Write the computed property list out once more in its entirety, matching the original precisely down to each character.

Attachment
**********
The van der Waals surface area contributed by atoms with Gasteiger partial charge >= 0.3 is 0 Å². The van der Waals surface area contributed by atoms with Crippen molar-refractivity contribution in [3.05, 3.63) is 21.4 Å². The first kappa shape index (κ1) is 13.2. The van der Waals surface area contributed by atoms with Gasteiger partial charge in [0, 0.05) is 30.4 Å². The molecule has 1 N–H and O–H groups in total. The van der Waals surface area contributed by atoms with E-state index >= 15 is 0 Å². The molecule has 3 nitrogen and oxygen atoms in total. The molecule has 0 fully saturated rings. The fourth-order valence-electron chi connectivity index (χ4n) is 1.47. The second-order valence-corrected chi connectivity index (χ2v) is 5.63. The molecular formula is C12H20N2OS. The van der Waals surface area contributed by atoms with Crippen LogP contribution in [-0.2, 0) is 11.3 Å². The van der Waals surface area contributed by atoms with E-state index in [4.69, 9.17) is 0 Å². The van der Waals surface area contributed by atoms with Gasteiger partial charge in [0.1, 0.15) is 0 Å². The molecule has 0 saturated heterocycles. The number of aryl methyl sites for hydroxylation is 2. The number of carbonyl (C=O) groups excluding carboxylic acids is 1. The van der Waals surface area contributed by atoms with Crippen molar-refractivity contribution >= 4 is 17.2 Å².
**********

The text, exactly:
The van der Waals surface area contributed by atoms with Gasteiger partial charge >= 0.3 is 0 Å². The van der Waals surface area contributed by atoms with Crippen molar-refractivity contribution in [3.05, 3.63) is 21.4 Å². The first kappa shape index (κ1) is 13.2. The van der Waals surface area contributed by atoms with Gasteiger partial charge in [0, 0.05) is 30.4 Å². The molecule has 1 N–H and O–H groups in total. The van der Waals surface area contributed by atoms with E-state index >= 15 is 0 Å². The molecule has 3 nitrogen and oxygen atoms in total. The molecule has 0 fully saturated rings. The fourth-order valence-electron chi connectivity index (χ4n) is 1.47. The second-order valence-corrected chi connectivity index (χ2v) is 5.63. The molecular formula is C12H20N2OS. The van der Waals surface area contributed by atoms with Crippen LogP contribution in [-0.2, 0) is 11.3 Å². The van der Waals surface area contributed by atoms with E-state index in [4.69, 9.17) is 0 Å². The van der Waals surface area contributed by atoms with Gasteiger partial charge in [0.1, 0.15) is 0 Å². The molecule has 0 saturated heterocycles. The number of aryl methyl sites for hydroxylation is 2. The number of carbonyl (C=O) groups excluding carboxylic acids is 1. The van der Waals surface area contributed by atoms with Crippen molar-refractivity contribution >= 4 is 17.2 Å².